I am not sure how many of us have actually clicked on “Try the new look on Twitter”, for I know several friends who were very apprehensive about trying it. Change, after all, is not very easy to adapt to, more so, after Facebook put all of us through several torturous cycles of forcibly accepting new and changed timelines. Twitter likes to call them ‘web profiles’.
What’s different with Twitter then?
Twitter also started a spate of changes recently – some quite awesome, like the option of viewing pictures in the Twitter time line. Twitter woke up to the importance of images and video – essentially visually appealing content – and decided to include them in tweets.
With the new look now available for every user to try, Twitter seems to have tidied up its act in an attempt to drift away from its boring tweets only look to the more personalised, user friendly (albeit overloaded) timeline.
So, what has changed?
Elongaaaaaaaaaaaaaaaaated header that spans across one end of your profile to another is a no-miss feature. You need to have an image of size 1500×500 at least. Well, the good news is, you can add more informative content in your image.
Showcase – akin to the category cloud, the tweets that have garnered maximum engagement through favourites and retweets are displayed larger and more obvious than the others.
Straight on the lines of pinned posts on FB, Twitter now allows users to pin specific tweets on their profiles. These pins will be displayed as static content.
One of the most wonderful features added now is to let users filter tweets based on various criteria – so that means a sound goodbye to endless mindless scrolling!
Now I am debating whether the previous feature was awesome or this one – maybe you could decide for yourselves. Popup notifications!! I find this feature very useful whenever I use Twitter on my mobile phone. What’s more, you can switch them off.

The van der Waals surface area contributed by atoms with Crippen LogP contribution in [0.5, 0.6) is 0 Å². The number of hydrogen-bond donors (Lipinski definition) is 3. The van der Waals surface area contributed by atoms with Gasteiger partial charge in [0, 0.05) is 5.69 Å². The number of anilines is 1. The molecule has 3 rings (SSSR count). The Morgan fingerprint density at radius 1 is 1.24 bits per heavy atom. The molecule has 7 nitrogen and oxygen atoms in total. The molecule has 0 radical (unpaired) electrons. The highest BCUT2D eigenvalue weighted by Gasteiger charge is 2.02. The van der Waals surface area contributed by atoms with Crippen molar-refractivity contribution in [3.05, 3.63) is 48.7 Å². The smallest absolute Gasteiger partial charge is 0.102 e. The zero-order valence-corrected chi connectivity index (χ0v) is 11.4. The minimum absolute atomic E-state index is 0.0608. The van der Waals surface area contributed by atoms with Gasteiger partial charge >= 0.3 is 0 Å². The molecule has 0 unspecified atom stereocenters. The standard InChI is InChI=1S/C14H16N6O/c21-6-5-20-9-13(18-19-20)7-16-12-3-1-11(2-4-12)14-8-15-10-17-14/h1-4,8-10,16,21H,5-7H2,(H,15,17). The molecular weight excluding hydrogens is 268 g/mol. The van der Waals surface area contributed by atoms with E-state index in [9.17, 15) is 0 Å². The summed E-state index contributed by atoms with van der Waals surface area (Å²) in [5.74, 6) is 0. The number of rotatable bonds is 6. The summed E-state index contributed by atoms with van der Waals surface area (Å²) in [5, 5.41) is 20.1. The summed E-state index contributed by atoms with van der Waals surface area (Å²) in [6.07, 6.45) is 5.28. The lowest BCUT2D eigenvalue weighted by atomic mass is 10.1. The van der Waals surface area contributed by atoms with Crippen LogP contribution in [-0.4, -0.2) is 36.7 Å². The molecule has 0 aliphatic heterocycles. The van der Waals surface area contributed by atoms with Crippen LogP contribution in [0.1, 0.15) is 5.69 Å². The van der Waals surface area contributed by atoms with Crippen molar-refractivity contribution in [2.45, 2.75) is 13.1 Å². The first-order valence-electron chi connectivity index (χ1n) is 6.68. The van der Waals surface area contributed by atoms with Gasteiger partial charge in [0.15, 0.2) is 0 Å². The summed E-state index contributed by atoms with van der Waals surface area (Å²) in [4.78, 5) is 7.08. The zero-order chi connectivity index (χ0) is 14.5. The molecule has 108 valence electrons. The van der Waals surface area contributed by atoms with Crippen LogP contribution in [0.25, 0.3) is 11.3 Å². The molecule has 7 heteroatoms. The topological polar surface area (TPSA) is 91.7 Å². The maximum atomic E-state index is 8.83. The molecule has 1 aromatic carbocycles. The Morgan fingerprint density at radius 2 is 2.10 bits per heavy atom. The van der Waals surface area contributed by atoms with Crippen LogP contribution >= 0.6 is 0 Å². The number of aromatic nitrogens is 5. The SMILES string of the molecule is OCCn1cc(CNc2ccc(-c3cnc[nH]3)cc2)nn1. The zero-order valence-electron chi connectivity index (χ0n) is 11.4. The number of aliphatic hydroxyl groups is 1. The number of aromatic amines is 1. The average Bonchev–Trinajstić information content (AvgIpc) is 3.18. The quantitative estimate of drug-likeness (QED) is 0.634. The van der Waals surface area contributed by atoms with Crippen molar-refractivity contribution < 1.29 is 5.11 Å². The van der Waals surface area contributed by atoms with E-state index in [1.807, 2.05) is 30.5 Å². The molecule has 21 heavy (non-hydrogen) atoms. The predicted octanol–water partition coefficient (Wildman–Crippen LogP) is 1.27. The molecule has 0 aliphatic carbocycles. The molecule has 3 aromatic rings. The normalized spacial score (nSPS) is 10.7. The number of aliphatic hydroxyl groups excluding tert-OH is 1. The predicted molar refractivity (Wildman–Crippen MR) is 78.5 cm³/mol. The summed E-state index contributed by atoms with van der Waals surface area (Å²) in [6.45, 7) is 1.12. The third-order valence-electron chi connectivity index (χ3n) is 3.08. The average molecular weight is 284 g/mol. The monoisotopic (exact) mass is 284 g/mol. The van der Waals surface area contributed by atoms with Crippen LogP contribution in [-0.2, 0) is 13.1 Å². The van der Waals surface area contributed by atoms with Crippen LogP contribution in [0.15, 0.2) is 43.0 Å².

A recent survey by ReturnPath has turned up with interesting numbers, stating that almost 51% of total emails sent in December 2013 were opened in mobile devices as against 27% on desktop and remaining on webmail.
The trend started in early 2011, when PC sales dipped down after sale of smart phones shot up and crossed the PC sale numbers. Between 2010 and 2012, the number of mobile Internet users had grown by 45%.
As per another survey by GetResponse that was conducted between June 2012 and March 2013, emails opened in mobile increased by 30%.
What are the implications of this survey vis-à-vis responsive design?
The implications are very clear. If your website/emails are not compliant with a responsive design, they are less likely to be read; and also more likely to get trashed/bounced off.
A majority of global online users carry smart devices, including smart phones, tablets and I-pads. Most of these users are perpetually online, connected to the Internet and almost always available the moment mails and messages pop into their inbox. This means, it is easier for them to just switch on their hand-held devices and check the emails right there, instead of waiting to get onto their laptops or desktops.